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There are various Special Olympics events scheduled, including a team bowl event this weekend in Columbus. The SOOH Winter Games happens in February and the Summer Games happens in June.

For more information, visit the Special Olympics of Ohio website.

Owner of Gilly’s willing to sell downtown Dayton club

Published: Wednesday, October 18, 2017 @ 2:26 PM

Some Dayton-area venues for local music.

The owner of an iconic downtown music venue says the future of his business is very uncertain.

Gerald “Jerry” Gillotti, the owner of Gilly’s Jazz at 132 S. Jefferson St., said he has a month-to-month agreement for that property with the city of Dayton.

As much as he would like to continue, Gillotti says he has faced reality. 

“I am 80 years old,” he said. “I don’t have the health or the stamina or the years left or days left.”

Gillotti was robbed and viciously attacked at his club around 4 p.m. on March 16, 2016. He suffered a serious brain injury. 
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He says he has not fully recovered and relies on his wife for transportation. 

His brother helps him run Gilly’s. 

Benefit being planned for attacked business owner Jerry Gillotti of Gilly's. (Source: Archive)

Gillotti says he has entertained four recent offers to sell the business, but none of the offers were good. The business is not officially listed for sale, he said. 

The month-to-month agreement with the city also compromises matters, he said. 

Reached via text, Toni Bankston, the city of Dayton’s chief communication officer, said that Gillotti some time ago told city officials about his plans to eventually sell Gilly’s and have the new owner assume his lease. 

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“The city policy would not allow a new owner to simply assume the lease,” she said. “So we agreed to give the current owner a lease that is month-to-month. This would make it easier if and when the property needs to be turned over.”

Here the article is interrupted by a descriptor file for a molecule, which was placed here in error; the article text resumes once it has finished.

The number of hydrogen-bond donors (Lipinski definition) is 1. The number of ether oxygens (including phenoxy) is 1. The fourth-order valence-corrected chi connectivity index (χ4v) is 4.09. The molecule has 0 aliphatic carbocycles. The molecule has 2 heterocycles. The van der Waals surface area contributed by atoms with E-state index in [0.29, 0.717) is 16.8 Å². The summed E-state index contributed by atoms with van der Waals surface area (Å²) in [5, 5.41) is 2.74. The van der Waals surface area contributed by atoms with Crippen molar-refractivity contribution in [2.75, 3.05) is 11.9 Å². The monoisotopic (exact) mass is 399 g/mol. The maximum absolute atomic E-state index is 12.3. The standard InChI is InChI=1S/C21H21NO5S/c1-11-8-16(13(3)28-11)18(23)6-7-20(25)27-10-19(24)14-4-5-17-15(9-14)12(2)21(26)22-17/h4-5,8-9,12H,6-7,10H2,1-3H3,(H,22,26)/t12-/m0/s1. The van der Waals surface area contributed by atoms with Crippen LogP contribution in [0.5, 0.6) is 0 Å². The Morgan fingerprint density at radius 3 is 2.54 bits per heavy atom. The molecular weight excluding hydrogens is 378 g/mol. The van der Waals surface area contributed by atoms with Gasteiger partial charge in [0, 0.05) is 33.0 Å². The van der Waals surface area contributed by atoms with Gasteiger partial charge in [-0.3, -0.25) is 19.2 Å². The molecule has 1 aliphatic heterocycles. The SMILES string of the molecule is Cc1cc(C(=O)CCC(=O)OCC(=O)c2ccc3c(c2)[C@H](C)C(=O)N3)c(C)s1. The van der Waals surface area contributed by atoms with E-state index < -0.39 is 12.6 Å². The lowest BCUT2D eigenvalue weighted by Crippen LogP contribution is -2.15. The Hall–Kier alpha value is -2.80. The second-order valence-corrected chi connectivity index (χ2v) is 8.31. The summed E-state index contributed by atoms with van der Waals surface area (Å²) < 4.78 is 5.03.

Gillotti’s last lease with the city ended in May. 

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The business has operated in the space since 1972. It has hosted a list of artists, including Tony BennettB.B. King and John Lee Hooker

“I’ve had every jazz artist in the world,” he said. 

The Dayton Blues Society recently canceled its winter blues showcase at Gilly’s scheduled for Jan. 13. Gillotti said he could not guarantee his business would still be open. 

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Jerry Gillotti(Staff photo by Darin Pope)

The uncertainty of the month-to-month arrangement has also made it difficult for him to book bands in the future. He would have to front money, assuming the business would still be there. 

“I can’t be tied up with a month-to-month,” he said. 

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Because Gilly’s is a “show bar” as opposed to a traditional bar, Gillotti said he often has to pay acts up to 50 percent in advance to perform. 

Despite his current predicament, Gillotti said he can’t complain. 

I’ve had (45) years, and they have been good years,” he said. “I haven’t made a lot of money to be honest with you, but it is a passion to present the music in the right way.”  

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Gillotti at his club in 1977.(Contributed)

International Food Store fire under investigation

Published: Thursday, October 19, 2017 @ 9:23 AM

A local store caught fire early this morning

Firefighters are investigating what caused a fire at the International Food Store on Troy Street early this morning.

Fire crews on the scene said the fire appeared to start in the basement, before spreading to other parts of the business, 642 Troy St.

The fire was reported shortly before 4 a.m.

We’re working to learn more about whether the business will be able to reopen.